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Smoking Jacket, Dinner Jacket question - Page 2

post #16 of 30
Quote:
Originally Posted by tbrock View Post

It is correct. Dinner jackets are not suits. Even in times not too long ago, if you were to refer to them as such on the Row or in upper class/aristocratic circles you would be considered a rube. Prince Michael of Kent frequently wears odd dinner/smoking jackets. He knows what he's doing.

There was a period where the vast majority would wear matching fabrics and I agree that it is still best to wear a standard barathea rig matching. But a dinner jacket is not a suit. Perhaps a tuxedo is, if a transatlantic distinction is to be made.

Maybe we're getting stuck on semantics but maybe not. A tuxedo, at origin, was formal evening wear sans tails. It was first worn that way in Tuxedo, NY hence the name. Of course, the tuxedo did not stay that way and many adjustments were made to conform to its more casual style, e.g., buttoning jacket, black tie rather than white tie, etc. One concession that I have never seen nor read about is having mismatched fabrics between the pants and jacket. The tuxedo is a suit.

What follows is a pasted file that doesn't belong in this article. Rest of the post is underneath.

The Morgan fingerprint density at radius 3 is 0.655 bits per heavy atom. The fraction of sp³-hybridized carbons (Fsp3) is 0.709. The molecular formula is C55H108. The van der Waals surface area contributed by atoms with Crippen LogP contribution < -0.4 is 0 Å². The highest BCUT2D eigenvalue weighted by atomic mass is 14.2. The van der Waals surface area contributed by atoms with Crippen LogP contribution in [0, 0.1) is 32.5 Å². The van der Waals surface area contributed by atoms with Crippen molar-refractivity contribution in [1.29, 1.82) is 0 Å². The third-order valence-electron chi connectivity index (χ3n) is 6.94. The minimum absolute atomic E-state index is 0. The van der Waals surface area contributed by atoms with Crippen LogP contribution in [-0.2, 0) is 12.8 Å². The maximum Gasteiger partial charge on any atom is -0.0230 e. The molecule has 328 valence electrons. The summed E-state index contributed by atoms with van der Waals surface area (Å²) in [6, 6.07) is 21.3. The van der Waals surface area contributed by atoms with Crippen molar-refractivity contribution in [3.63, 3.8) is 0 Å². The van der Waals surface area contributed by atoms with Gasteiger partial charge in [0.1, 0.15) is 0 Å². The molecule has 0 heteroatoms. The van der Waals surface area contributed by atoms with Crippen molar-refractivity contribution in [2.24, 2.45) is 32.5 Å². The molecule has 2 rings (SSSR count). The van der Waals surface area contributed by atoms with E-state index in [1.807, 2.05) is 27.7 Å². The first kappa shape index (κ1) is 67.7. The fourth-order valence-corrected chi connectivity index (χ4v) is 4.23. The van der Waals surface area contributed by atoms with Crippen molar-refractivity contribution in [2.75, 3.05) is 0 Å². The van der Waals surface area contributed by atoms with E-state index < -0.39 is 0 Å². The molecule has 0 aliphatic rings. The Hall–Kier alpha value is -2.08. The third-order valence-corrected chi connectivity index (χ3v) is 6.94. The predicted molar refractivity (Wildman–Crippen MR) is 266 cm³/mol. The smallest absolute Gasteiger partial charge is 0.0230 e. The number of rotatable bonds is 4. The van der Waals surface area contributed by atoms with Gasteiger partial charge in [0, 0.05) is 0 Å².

A smoking jacket, on the other hand, is not a tuxedo. It is just that; a smoking jacket. And, yes, smoking jackets and pants should (maybe must) clash. But a tuxedo and a smoking jacket are not interchangeable either in style nor in occasion. A tuxedo or smoking jacket would look great at a party at home or at the club but a smoking jacket would be a bad option at a city concert.

I will assume that you inferred that I was writing about all evening, semi-formal dress rather than tuxedos. In which case, we agree when we use precise terms.